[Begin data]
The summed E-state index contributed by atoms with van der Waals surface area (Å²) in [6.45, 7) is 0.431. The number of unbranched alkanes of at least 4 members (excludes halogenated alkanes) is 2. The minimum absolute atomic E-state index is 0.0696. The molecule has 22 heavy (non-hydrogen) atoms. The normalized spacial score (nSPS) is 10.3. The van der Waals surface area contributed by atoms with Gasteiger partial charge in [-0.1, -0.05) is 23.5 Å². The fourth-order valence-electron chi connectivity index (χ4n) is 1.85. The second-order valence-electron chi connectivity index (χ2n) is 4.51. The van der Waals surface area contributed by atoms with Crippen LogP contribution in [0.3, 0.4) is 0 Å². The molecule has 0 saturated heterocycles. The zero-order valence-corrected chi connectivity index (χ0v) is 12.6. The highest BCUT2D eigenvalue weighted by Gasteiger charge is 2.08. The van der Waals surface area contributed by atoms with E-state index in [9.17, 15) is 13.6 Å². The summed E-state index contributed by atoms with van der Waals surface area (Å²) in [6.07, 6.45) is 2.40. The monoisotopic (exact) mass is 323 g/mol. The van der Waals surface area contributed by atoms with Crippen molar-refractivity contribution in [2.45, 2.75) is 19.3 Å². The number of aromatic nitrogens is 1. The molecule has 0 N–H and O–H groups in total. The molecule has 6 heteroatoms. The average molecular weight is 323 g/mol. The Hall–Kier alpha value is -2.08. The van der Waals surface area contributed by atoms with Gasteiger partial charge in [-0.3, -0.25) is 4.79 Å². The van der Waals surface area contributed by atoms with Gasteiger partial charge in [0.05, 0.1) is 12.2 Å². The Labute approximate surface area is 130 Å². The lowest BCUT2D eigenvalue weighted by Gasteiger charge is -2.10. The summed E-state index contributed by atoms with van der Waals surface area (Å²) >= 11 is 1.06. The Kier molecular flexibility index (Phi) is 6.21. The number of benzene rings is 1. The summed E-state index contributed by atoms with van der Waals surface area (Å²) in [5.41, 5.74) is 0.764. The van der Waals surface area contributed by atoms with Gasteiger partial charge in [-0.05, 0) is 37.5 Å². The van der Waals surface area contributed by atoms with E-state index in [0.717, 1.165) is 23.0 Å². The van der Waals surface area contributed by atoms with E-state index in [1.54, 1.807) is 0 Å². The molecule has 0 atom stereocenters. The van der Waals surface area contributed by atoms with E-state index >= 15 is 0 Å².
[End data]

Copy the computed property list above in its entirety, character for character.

The summed E-state index contributed by atoms with van der Waals surface area (Å²) in [6.45, 7) is 0.431. The number of unbranched alkanes of at least 4 members (excludes halogenated alkanes) is 2. The minimum absolute atomic E-state index is 0.0696. The molecule has 22 heavy (non-hydrogen) atoms. The normalized spacial score (nSPS) is 10.3. The van der Waals surface area contributed by atoms with Gasteiger partial charge in [-0.1, -0.05) is 23.5 Å². The fourth-order valence-electron chi connectivity index (χ4n) is 1.85. The second-order valence-electron chi connectivity index (χ2n) is 4.51. The van der Waals surface area contributed by atoms with Crippen LogP contribution in [0.3, 0.4) is 0 Å². The molecule has 0 saturated heterocycles. The zero-order valence-corrected chi connectivity index (χ0v) is 12.6. The highest BCUT2D eigenvalue weighted by Gasteiger charge is 2.08. The van der Waals surface area contributed by atoms with E-state index in [9.17, 15) is 13.6 Å². The summed E-state index contributed by atoms with van der Waals surface area (Å²) in [6.07, 6.45) is 2.40. The monoisotopic (exact) mass is 323 g/mol. The van der Waals surface area contributed by atoms with Crippen molar-refractivity contribution in [2.45, 2.75) is 19.3 Å². The number of aromatic nitrogens is 1. The molecule has 0 N–H and O–H groups in total. The molecule has 6 heteroatoms. The average molecular weight is 323 g/mol. The Hall–Kier alpha value is -2.08. The van der Waals surface area contributed by atoms with Gasteiger partial charge in [-0.3, -0.25) is 4.79 Å². The van der Waals surface area contributed by atoms with Gasteiger partial charge in [0.05, 0.1) is 12.2 Å². The Labute approximate surface area is 130 Å². The lowest BCUT2D eigenvalue weighted by Gasteiger charge is -2.10. The summed E-state index contributed by atoms with van der Waals surface area (Å²) >= 11 is 1.06. The Kier molecular flexibility index (Phi) is 6.21. The number of benzene rings is 1. The summed E-state index contributed by atoms with van der Waals surface area (Å²) in [5.41, 5.74) is 0.764. The van der Waals surface area contributed by atoms with Gasteiger partial charge in [-0.05, 0) is 37.5 Å². The van der Waals surface area contributed by atoms with E-state index in [0.717, 1.165) is 23.0 Å². The van der Waals surface area contributed by atoms with E-state index in [1.54, 1.807) is 0 Å². The molecule has 0 atom stereocenters. The van der Waals surface area contributed by atoms with E-state index >= 15 is 0 Å².